Human Information Processing Research/Human Computer Interaction
Human information processing is a major focus of current research efforts in the laboratory. Recent studies have been conducted to develop and validate measures of operator performance in complex decision making tasks, to assess operator accommodation to high levels of mental workload and to evaluate a variety of cognitive models of human information-processing/decision-making performance. Human-computer interaction is viewed as an important class of human factors research. The way in which computers display information and interact with users is critical to the effective use of computers. Research in the Human Factors Laboratory is addressing many issues involved in human computer interaction. Recent research as examined the format of real-time data displays, differences between pointing devices and graphical information displays.
Motor Performance Research
A current focus of research at the Heimstra Human Factors Laboratory includes the analysis of motor output spectra in a variety of tracking tasks and performance of gloved operators on standard control manipulations involving toggle switches, push buttons, joysticks and touch screens. Research also addresses the problem of workload quantification in a variety of applied settings and the degradation of performance capability under conditions of fatigue, danger and other environmental and psychological stressors.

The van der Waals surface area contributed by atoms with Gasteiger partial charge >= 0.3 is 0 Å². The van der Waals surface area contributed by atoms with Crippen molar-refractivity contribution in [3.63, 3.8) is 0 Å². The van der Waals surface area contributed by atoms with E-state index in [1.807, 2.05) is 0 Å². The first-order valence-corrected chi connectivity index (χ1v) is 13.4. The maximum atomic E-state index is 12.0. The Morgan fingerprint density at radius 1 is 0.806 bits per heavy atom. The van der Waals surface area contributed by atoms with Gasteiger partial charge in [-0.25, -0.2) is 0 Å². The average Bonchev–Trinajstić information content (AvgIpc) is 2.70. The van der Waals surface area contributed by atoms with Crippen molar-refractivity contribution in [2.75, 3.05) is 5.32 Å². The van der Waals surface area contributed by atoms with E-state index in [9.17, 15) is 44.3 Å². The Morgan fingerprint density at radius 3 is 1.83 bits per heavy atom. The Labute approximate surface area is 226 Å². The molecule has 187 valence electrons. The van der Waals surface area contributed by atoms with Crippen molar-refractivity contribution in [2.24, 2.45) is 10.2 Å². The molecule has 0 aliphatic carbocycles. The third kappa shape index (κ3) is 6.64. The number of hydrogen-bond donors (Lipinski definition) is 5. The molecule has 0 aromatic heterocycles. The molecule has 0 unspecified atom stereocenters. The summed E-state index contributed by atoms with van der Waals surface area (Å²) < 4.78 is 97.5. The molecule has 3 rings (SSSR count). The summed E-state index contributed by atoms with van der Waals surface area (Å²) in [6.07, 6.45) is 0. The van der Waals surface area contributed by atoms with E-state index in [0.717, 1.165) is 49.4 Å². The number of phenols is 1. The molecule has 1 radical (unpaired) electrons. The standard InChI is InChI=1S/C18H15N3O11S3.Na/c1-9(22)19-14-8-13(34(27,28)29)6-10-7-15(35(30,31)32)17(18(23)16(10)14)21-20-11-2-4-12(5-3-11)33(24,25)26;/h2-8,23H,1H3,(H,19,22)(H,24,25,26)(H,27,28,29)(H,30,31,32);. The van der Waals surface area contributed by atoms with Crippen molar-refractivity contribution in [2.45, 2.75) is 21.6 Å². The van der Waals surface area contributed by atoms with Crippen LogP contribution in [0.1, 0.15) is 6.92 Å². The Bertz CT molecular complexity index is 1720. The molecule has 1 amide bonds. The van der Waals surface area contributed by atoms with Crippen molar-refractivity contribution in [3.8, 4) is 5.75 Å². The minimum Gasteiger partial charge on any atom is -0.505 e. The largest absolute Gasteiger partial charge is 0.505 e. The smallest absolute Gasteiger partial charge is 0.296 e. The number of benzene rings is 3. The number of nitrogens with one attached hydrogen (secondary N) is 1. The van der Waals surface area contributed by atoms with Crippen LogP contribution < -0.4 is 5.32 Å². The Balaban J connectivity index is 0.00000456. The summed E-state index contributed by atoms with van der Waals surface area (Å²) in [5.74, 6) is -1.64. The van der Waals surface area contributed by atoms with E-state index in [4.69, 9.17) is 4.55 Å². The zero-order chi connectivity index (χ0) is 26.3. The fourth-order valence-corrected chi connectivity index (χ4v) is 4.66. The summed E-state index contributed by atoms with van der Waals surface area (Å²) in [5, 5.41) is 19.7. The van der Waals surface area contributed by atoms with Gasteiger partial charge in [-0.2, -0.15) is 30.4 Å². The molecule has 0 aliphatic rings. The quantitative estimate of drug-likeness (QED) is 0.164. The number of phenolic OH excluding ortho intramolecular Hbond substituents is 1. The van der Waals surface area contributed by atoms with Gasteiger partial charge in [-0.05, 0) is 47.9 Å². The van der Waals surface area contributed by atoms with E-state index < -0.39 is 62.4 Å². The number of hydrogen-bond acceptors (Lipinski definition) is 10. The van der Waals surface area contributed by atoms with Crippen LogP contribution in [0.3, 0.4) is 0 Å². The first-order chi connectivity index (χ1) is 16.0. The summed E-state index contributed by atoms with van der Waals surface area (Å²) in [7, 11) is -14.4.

Psychology of Safety
Industrial accidents can be studied by collecting and analyzing unique case histories, or by calculating casualty rates per individual, per exposure and per unit of output. The Heimstra Human Factors Laboratory is presently using the casualty rate approach to evaluate agricultural accidents on farms in terms of the man-hours of contact with particular machines and procedures. The unique case-history approach is used for evaluating motor vehicle accidents in the vicinity of highway work zones. Safety theory includes human operator failure predictions, safety intervention strategies and studies of both cost-benefit tradeoffs and benefit-benefit tradeoffs.
Traffic Safety/Transportation Systems Research
Human factors research has focused on the characteristics and skills of the individual operator, as well as on assessments of the effectiveness of major traffic safety countermeasure systems on local, state and national levels. Recent studies of driver behavior have focused on the effects of aging on glare recovery and other visual aspects of the driving task.
Vision and Visibility
Predicting and optimizing the visibility of everyday objects is driven by both theoretical and empirical concerns. Vision research in the Heimstra Human Factors Laboratory has been involved recently with the use of computer vision models to account for differences in the "effectiveness" of highway traffic signs and toward the development of techniques for optimizing their visibility.